Barr, the Minnesota Vikings’ top pick in this year’s draft, played only 72 percent of the snaps last week before being pulled in the second half against the Carolina Panthers. Up until that point, he had been one of the most-used defenders in Mike Zimmer’s defense.
Barr hasn’t practiced all week and is listed as doubtful for Sunday’s game against the New York Jets. Last week, he missed Wednesday’s practice but had practiced fully on Thursday and Friday.
Gerald Hodges, a 2013 fourth-round draft choice, would start in Barr’s place.
“The coaches have me preparing all week, getting ready to go out there,” Hodges said Friday. “I just continue to get (mentally prepared), continue to study, continue to get the plays right, continue to study the film of those guys so I’ll be able to go out there prepared.”
The Vikings will be without rookie running back Jerick McKinnon, who had worked his way into the starting lineup five weeks after Minnesota lost star running back Adrian Peterson for the season while he dealt with his legal issues and ensuing suspension from the NFL.
McKinnon, dealing with a lower back injury that made him inactive last week for the first time this season, didn’t practice at all this week and was declared out for Sunday’s game.
McKinnon is the Vikings’ leading rusher, carrying the ball 113 times for 538 yards (a 4.8-yard average). He also has 27 catches for 135 yards.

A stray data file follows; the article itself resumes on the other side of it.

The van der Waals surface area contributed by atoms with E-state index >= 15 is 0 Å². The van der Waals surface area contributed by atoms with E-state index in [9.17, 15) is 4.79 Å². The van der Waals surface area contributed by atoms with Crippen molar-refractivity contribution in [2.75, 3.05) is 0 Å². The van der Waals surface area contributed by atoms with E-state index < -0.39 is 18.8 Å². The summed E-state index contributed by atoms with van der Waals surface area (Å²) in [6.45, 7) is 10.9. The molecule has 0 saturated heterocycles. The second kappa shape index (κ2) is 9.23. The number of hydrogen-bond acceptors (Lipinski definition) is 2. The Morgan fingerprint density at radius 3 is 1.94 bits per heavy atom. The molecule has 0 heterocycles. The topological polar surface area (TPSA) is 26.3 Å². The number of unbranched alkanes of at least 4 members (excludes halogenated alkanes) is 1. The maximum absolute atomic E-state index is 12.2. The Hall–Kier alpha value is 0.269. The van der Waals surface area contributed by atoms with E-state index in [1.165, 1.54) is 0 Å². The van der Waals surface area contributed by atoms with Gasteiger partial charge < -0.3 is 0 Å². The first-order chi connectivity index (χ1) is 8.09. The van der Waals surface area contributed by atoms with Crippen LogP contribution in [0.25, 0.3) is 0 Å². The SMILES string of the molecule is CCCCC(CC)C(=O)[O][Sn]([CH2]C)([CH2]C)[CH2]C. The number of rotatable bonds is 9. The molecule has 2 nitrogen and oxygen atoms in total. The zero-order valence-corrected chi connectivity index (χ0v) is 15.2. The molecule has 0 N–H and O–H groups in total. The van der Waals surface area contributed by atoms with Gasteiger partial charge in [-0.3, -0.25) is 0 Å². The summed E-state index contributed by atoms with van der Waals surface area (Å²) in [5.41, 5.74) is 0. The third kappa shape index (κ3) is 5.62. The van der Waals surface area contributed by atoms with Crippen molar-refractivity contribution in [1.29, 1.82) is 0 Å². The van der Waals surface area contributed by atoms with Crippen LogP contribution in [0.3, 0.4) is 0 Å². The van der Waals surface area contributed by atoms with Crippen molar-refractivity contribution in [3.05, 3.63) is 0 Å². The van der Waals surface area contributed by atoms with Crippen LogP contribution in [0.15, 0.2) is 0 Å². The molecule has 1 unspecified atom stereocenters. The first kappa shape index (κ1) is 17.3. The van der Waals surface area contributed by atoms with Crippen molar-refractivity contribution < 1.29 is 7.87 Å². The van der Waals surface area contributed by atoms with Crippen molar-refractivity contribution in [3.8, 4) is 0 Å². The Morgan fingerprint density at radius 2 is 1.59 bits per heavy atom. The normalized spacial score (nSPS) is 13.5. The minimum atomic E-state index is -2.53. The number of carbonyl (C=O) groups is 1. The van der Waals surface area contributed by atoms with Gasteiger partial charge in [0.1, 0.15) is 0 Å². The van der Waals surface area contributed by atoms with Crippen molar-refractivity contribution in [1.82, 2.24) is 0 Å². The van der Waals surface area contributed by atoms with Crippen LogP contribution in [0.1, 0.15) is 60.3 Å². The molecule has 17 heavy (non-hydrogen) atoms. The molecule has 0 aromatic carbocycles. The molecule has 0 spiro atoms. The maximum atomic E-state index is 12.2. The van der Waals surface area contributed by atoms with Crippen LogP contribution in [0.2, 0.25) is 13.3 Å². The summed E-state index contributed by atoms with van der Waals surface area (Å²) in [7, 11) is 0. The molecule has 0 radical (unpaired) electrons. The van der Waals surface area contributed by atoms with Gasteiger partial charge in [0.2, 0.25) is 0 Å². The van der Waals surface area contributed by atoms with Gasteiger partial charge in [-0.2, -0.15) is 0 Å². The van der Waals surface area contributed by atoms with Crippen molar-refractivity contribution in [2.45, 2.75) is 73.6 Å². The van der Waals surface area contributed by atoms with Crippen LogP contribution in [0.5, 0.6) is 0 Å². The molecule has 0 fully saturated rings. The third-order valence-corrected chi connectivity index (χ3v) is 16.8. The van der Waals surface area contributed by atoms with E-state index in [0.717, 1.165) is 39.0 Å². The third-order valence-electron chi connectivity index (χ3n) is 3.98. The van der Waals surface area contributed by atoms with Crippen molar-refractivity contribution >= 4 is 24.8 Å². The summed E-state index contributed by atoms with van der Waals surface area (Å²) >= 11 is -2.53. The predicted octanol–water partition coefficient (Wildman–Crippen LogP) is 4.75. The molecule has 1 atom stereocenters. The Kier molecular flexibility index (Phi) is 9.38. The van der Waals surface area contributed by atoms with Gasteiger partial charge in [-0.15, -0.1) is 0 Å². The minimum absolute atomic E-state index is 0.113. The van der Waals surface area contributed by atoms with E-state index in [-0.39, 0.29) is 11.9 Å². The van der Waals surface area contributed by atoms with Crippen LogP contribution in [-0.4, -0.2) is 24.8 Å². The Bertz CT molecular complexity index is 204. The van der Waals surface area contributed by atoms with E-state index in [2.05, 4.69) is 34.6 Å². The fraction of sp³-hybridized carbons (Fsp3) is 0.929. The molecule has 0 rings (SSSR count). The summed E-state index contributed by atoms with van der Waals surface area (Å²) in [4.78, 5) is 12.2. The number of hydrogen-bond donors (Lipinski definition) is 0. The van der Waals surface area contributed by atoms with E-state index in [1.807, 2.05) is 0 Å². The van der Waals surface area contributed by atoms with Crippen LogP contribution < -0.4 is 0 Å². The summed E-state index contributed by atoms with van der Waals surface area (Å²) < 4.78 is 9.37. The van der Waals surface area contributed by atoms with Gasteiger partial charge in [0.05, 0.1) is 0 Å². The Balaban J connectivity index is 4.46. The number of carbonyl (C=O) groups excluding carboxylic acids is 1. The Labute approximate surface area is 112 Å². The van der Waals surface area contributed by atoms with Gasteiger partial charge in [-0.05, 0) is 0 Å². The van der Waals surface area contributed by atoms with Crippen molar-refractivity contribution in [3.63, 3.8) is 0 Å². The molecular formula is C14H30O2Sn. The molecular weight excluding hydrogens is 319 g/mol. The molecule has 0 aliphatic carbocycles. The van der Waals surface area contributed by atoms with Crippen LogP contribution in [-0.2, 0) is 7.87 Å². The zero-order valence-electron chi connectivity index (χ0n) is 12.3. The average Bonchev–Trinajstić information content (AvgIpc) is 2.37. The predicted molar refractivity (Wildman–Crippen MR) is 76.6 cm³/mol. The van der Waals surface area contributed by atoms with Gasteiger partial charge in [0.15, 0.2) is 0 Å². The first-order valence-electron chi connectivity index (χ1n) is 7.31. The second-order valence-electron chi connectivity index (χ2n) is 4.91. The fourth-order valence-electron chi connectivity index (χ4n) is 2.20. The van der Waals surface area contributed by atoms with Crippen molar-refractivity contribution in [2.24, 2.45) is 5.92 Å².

FULL INJURY REPORTIn addition to Barr, the Vikings also listed reserve cornerback Jabari Price (hamstring) as doubtful. All others on the injury report – TE Rhett Ellison (ankle), DT Sharrif Floyd (knee), TE Chase Ford (hamstring/foot) and TE Kyle Rudolph (abdomen/groin) – are probable, meaning they are a “virtual certainty” to play.
The Jets declared TE Jace Amaro (concussion) and DL Muhammed Wilkerson (turf toe) as out. The rest of the players on their injury report – TE Jeff Cumberland (illness), K Nick Folk (right hip), WR Jeremy Kerley (illness), WR Greg Salas (hamstring) DB Josh Thomas (illness), OL Willie Colon (shoulder/knee) and RB Chris Johnson (knee) – are probable.
COLD-WEATHER ADVANTAGEZimmer said temperature readings taken at TCF Bank Stadium last Sunday showed the Vikings’ sideline was 20 degrees warmer than the Panthers’ sideline. In the previous two games, it was 15 and 17 degrees warmer.
After studying the conditions at the University of Minnesota’s stadium earlier this year, the Vikings elected to take the north sideline for the season, rather than the south sideline that the Gophers use. With the NFL season extending into December, that proved to be a wise choice.
“The players thanked me for being on that side a couple of times,” Zimmer said. “We knew it would be big, because we did the temperature study, the sun, the wind, the whole bit. I’d be lying if I said I knew it was going to be 20 degrees (difference), but we did know it was going to be better on that sideline.”
The Vikings have continued to practice inside this week despite having their new outdoor practice-field heating system in place for two weeks. Zimmer said he had some concerns with player safety after examining the practice field.
“I’m nervous about the sideline. It needs to be a little bit wider,” he said. “They’ve been having a couple issues with it. (Wednesday) night there was a seam in it. … We get good work in (the fieldhouse) and it’s cold, but I don’t want to get anybody hurt out there.”
BACKFIELD PROTECTIONAs QB Teddy Bridgewater improves on getting the ball out quicker, the Vikings have also placed an emphasis on improving their blitz pickups from the running backs. Last week, Joe Banyard’s chances on offense ended in the first half when he failed to pick up a protection.